David Behrens: Inconvenient truths about eating and the recipe for bad health

Adverts for Burger King and McDonald's were banned after they were placed less than 100 metres from the gates of primary schools.
Adverts for Burger King and McDonald's were banned after they were placed less than 100 metres from the gates of primary schools.
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IT was in the early 1990s that a co-worker took his place near mine in the office, and began eating his breakfast. He poured cereal and milk into a plastic bowl and started crunching noisily, while the rest of us pretended not to notice.

It seemed to us wayward, but it was the thin end of the wedge. Not long after, someone turned up wearing a football shirt tucked into his trousers.

It had always been the custom to break up the morning with a coffee and a bacon sandwich, and at a couple of places I worked, a trolley would trundle round with piles of them at prices subsidised by the management. But there had somehow been a distinction between home food and work food.

The extent to which such etiquette has been swept away on the current of convenience was laid bare this week by a set of statistics revealing that people on their way to the office now spend up to £11 on their morning coffee and croissant. For that money, I’d expect an all-you-can-eat buffet.

Harrogate is said to be the most profligate town in the country for those eating breakfast from a bag, and Wakefield, where the average daily spend is just £2.24, the least so.

Munching granola at one’s desk no longer attracts raised eyebrows; a generation younger than me has grown up believing it to be the norm. But it would be difficult to conclude that the unchecked expansion of the convenience food industry has been beneficial to all.

Artisan bakeries dispensing croissants – no matter how much salt and butter they contain – are one thing, but most of the sales are further down the food chain, and it has become increasingly apparent that the voluntary guidelines in place to protect children and other vulnerable types from the aggressive marketing of snacks high in fat, sugar or salt has failed to do any such thing.

An all-party group of MPs concluded as much earlier this month when it recommended that the Government introduce statutory controls if it was serious about stemming the rising tide of obesity – the cause of Type 2 diabetes in thousands of youngsters. There should be a ban, it said, on child-friendly characters being used to advertise junk food, and a tightening of the regulations on where adverts can be placed online.

Proof that the voluntary code is not working came on Monday, with the revelation that posters for Burger King and McDonald’s had been placed less than 100 metres from the gates of two primary schools, in spite of directives to the contrary from the Advertising Standards Authority.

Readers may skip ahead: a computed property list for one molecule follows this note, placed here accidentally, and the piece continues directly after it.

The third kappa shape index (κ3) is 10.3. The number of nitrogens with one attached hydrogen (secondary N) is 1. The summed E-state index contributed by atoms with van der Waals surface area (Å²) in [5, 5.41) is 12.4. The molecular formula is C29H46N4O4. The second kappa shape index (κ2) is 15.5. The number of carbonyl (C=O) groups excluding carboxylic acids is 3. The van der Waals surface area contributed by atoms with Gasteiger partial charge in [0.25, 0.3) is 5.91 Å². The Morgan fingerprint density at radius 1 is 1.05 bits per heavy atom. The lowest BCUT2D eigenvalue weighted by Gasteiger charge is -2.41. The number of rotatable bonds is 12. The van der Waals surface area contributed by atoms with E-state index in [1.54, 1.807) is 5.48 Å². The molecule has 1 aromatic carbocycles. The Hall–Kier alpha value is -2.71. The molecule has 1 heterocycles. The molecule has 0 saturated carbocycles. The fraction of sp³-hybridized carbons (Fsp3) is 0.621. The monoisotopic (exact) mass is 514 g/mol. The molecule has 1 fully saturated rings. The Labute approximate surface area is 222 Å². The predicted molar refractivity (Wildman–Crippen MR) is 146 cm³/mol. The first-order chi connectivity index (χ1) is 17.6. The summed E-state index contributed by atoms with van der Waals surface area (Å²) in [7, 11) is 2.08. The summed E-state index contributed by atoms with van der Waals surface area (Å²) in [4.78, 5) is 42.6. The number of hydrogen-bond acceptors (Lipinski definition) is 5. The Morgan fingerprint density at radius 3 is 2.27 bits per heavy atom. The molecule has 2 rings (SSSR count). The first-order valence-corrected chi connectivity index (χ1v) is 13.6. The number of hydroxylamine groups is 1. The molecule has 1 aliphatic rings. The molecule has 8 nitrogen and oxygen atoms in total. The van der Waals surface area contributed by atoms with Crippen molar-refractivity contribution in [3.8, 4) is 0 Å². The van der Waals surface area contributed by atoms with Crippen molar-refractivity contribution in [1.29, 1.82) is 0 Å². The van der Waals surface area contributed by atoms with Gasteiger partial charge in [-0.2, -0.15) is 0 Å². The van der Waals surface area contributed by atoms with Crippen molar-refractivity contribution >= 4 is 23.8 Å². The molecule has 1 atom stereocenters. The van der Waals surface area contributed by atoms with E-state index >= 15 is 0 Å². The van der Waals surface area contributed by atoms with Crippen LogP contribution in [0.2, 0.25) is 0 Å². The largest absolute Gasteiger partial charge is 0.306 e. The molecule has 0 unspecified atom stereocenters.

A further poster for a “chocolate honeycomb iced frappé”, which appeared a similar distance from a nursery and children’s centre, did not even contravene the rules, despite making even the most buttery croissant seem like a healthy option.

Our casual adoption of unsuitable diets and eating habits is now endemic. Within another generation, it may be as ingrained as in the USA, where fast food was invented and where 70 per cent of adults are now overweight.

Even now, in parts of our own region, nearly a third of four and five-year-olds are overweight or obese and will likely cost the economy £215m in later life. That was the finding of a report this week from the council in Hull, where sick days due to obesity cost around £76,000 a year. The statistics for Bradford are almost equally grim.

Not many of us need to look too far from our own homes to find contributory evidence. My son is a student and thus except from civilised culinary conventions – but even so, his fondness for takeaway chicken and pizza alarms me. They’re not only bad for him but they’re not even cost-efficient. Not as expensive as a breakfast bun in Harrogate, maybe, but not cheap. Whatever happened to beans on toast?

When he texted the other day to ask how to cook the sort of rice that could not just be placed in its pouch in a microwave, I had to concede that my parenting had failed him.

The point here is that we can all eat lazily when it suits us, but not all of us can be protected from ourselves.

The creeping casualisation that began with those office breakfasts of 25 years ago has become insidious, and I’m afraid those MPs may be right: as a society we have regressed to the point where we are going to have to be spoon fed.